I guess the reason I am writing this is because life changes on a daily basis and unless I am up on current events in my life and others’ I can miss some very important information. 

Oh well, I hope you all are still on the correct path to your goals and didn’t allow the distraction of yet, another holiday, foil your plans.


Myth #2: Strength training will stunt the growth of children.

It still amazes me that parents won’t hesitate to get their young children (6-7 years old) involved in sports such as football, gymnastics, basketball and soccer, yet they feel that participating in a strength-training program is damaging to their children’s bone health and will stunt their growth. Nothing can be further from the truth.

The fact of the matter is that running, jumping and tackling can create loading on a child’s body which is up to ten times greater than most strength training exercises. In other words, the physical demands on a child’s body are far greater on the athletic field compared to the weightroom. Parents who don’t let their children participate in resistance training are actually increasing their children’s risk for injury on the athletic field.

There have even been position stands by such organizations as the American Orthopedic Society for Sports Medicine and the American Academy of Pediatrics suggesting that children can benefit from participation in a properly designed and supervised resistance training program. Position stands recommend that prepubescent children shouldn’t lift maximal weights; they should lift weights that can be lifted for at least six repetitions with proper form.

Strength training in this manner can be the most potent exercise stimulus for bone growth and development. In fact, research has shown that young weightlifters have greater bone densities than individuals who don’t lift. Thus, the positive benefits of resistance training for bone health, injury prevention and improved athletic performance are far greater than the risks.

J. Defranco           #3 of Top Ten Traininig Myths


This question is one that many people ask when trying to implement a strategic approach to their new found fitness lifestyle.  Some may not ask this question and just assume they know what to do, while others have been misinformed by a peer or a heap of misinformation in some strength and fitness magazine.  Consider this the next time you plan to put your program together. 

If your goal is bodyfat reduction, then we recommend that you do your aerobic work directly after your resistance training at less than 60% of your VO2 max. If you are doing cardiovascular work on your off days, then we recommend that you train at 75% to 85% of your VO2 max for the first 30 minutes and drop the intensity the remaining 20 to 30 minutes to less than 65% of your VO2 max.  Warming up for five minutes prior to resistance training while beneficial is not considered cardiovascular work. Warming up for five minutes is necessary because, during exercise, blood flow patterns change. Through the action of the sympathetic nervous system, blood is redirected away from areas where it is not essential to those areas that are active during exercise. Only 15 to 20% of resting cardiac output go to muscle, but during exhaustive exercise, the muscles receive 80 to 85% of the cardiac output. This shift is accomplished by reducing blood flow to the kidneys, liver, stomach and intestines. The warm-up allows for this transition to occur.

Keep in mind that the major factor that determines the role of fat as a substrate during exercise is its availability to the muscle cell. In order to be metabolized, bodyfat (triglycerides) must be degraded into three molecules of free fatty acids and one molecule of glycerol. This splitting allows the free fatty acids to be converted to acetyl-CoA and enter the Krebs cycle. Hence, if fat is not available to the muscle cell then it can not be metabolized.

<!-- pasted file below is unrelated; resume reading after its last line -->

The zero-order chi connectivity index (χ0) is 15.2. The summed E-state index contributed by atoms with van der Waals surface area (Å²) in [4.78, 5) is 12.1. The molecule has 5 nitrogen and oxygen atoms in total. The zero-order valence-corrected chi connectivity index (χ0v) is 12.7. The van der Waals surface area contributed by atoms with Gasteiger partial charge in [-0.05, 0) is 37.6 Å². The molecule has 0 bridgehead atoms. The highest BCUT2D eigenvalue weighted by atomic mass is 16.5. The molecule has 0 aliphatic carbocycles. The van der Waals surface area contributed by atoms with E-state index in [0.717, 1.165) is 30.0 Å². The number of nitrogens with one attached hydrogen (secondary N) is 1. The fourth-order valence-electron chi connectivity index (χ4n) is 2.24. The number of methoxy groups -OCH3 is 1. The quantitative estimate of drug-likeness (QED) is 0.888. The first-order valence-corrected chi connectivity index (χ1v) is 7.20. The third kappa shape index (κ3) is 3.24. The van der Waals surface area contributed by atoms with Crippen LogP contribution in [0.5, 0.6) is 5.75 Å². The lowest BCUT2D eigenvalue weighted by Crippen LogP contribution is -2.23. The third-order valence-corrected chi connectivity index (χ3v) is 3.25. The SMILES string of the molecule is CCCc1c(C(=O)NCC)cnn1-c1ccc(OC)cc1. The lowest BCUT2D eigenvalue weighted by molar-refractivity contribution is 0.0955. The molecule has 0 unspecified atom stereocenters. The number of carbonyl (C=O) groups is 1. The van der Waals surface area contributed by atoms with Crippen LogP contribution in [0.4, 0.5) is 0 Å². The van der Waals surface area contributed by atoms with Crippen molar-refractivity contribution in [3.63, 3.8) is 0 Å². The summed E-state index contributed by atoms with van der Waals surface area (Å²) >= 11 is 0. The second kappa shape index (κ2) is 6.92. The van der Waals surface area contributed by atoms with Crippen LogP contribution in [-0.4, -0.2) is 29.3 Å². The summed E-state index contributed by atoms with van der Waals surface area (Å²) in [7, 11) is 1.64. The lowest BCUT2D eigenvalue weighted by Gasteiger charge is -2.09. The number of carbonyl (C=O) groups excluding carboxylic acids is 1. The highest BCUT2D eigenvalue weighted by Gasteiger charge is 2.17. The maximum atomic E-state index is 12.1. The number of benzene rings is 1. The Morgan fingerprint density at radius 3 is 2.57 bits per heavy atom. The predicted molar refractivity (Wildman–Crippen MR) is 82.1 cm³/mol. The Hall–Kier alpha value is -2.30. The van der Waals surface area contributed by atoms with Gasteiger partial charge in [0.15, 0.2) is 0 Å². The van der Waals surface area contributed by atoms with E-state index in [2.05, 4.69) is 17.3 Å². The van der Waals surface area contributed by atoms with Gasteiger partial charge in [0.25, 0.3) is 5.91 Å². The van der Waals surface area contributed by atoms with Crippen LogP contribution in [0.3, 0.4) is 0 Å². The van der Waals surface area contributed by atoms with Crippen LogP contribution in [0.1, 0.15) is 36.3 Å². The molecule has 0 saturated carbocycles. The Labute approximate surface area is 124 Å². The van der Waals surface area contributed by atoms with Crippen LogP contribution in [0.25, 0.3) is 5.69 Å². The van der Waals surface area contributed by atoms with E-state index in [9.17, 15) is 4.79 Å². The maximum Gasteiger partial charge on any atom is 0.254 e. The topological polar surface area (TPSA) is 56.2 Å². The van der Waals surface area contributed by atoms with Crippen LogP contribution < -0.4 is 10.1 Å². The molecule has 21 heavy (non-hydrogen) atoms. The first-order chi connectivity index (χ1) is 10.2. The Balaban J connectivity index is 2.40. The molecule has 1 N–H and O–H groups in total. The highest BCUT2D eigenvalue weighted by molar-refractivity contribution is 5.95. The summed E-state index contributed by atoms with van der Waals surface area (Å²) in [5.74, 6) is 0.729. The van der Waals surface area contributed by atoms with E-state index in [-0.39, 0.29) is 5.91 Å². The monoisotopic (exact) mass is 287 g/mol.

Fat can only be metabolized via Krebs cycle oxidation. It is essential to recognize that a reduction in Krebs cycle intermediates: whether it is the result of (1) low carbohydrate diets, (2) no carbohydrate diets, or (3) excessive prolonged aerobic sessions, resulting in a diminished rate of ATP production from fat metabolism. When carbohydrate stores are depleted in the body, the rate at which fat is metabolized is reduced. Therefore, carbohydrates are essential in the ability to metabolize fat.  It is only the free fatty acids that are metabolized via the Krebs cycle that are used in ATP production that go toward reducing bodyfat levels.

Therefore, when designing an exercise program to reduce bodyfat stores, it is vital to consider both (1) the total rate of energy expenditure and (2) the percentage of energy that is derived from fat metabolism. You must optimize the availability of fat to the muscle cells through selection of appropriate intensity and duration of exercise sessions. Since it takes approximately 20 minutes for lipolysis (fat burning) to occur, the session should exceed 20 minutes in duration for fat to be made available to muscle cells. At approximately 70% of VO2 max the availability of fat to the muscle cells diminish due to an increase in lactate production, which inhibits fat metabolism. Although engaging in activity at 20% of VO2 max will burn 60% of calories from fat as compared to working at 50% of VO2 max which would derive 40% of energy from fat, the total rate of energy expenditure is 2.5 times greater at 50% VO2 max. The absolute amount of fat metabolized is 33% higher during exercise at 50% of VO2 max. The ideal rate of work would be at 50% of VO2 max for duration of 60 minutes. Unfortunately, this physiological actuality has led many individuals to mistakenly believe that because the body utilizes a greater percentage of fat as fuel during aerobic exercise at a relatively low level of intensity, such exercise is more effective for fat loss than high intensity exercise. These individuals ignore two very important facts. First, the absolute amount of fat calories burned during high intensity exercise tends to be equal to or greater than the number burned during low intensity exercise, even though the percentage of calories burned from fat is higher during low intensity exercise. Second, when you eat, you replenish both carbohydrates and fats. As soon as an excess of calories (from either fats or carbohydrates) exists, your body will begin to store them as fat. Once you eat after exercising (including those activities which burn more fat than carbohydrates), you will rapidly replenish any of your carbohydrate stores you may have used up. Once they are replenished, your body will begin to store the rest of your caloric intake as fat. The net result is that your body’s fat stores will be virtually unchanged—if at all. The critical point is that low-intensity aerobic exercise does not (by itself) cause you to alter your body’s overall energy balance. Keep in mind that you lose weight and body fat when you expend more calories than you consume, not because you burn fat (or anything else) when you exercise. By the same token, all other factors considered, the most positive feature of low-intensity aerobic exercise is that it is relatively well-tolerated (orthopedically) by most individuals.